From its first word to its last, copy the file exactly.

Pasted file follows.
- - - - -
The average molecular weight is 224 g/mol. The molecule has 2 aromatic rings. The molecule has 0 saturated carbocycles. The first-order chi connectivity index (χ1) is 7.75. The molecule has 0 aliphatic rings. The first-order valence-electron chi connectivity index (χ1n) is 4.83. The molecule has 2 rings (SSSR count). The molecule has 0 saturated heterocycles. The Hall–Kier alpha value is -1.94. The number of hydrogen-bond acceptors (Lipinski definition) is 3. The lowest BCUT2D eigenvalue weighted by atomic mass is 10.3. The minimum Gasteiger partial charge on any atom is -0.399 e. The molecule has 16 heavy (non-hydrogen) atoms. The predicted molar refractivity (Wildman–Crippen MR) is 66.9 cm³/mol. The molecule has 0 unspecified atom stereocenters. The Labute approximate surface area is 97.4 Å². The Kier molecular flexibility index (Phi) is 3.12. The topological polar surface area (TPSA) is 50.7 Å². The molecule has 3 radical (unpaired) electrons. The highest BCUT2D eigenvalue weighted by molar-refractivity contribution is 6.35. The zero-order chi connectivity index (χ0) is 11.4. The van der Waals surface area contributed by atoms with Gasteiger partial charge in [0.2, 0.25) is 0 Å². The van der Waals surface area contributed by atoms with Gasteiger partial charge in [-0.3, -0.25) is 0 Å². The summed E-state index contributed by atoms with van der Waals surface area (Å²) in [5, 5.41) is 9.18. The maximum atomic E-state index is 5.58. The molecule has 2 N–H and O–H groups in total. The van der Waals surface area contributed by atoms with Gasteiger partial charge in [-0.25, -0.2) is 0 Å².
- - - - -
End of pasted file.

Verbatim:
The average molecular weight is 224 g/mol. The molecule has 2 aromatic rings. The molecule has 0 saturated carbocycles. The first-order chi connectivity index (χ1) is 7.75. The molecule has 0 aliphatic rings. The first-order valence-electron chi connectivity index (χ1n) is 4.83. The molecule has 2 rings (SSSR count). The molecule has 0 saturated heterocycles. The Hall–Kier alpha value is -1.94. The number of hydrogen-bond acceptors (Lipinski definition) is 3. The lowest BCUT2D eigenvalue weighted by atomic mass is 10.3. The minimum Gasteiger partial charge on any atom is -0.399 e. The molecule has 16 heavy (non-hydrogen) atoms. The predicted molar refractivity (Wildman–Crippen MR) is 66.9 cm³/mol. The molecule has 0 unspecified atom stereocenters. The Labute approximate surface area is 97.4 Å². The Kier molecular flexibility index (Phi) is 3.12. The topological polar surface area (TPSA) is 50.7 Å². The molecule has 3 radical (unpaired) electrons. The highest BCUT2D eigenvalue weighted by molar-refractivity contribution is 6.35. The zero-order chi connectivity index (χ0) is 11.4. The van der Waals surface area contributed by atoms with Gasteiger partial charge in [0.2, 0.25) is 0 Å². The van der Waals surface area contributed by atoms with Gasteiger partial charge in [-0.3, -0.25) is 0 Å². The summed E-state index contributed by atoms with van der Waals surface area (Å²) in [5, 5.41) is 9.18. The maximum atomic E-state index is 5.58. The molecule has 2 N–H and O–H groups in total. The van der Waals surface area contributed by atoms with Gasteiger partial charge in [-0.25, -0.2) is 0 Å².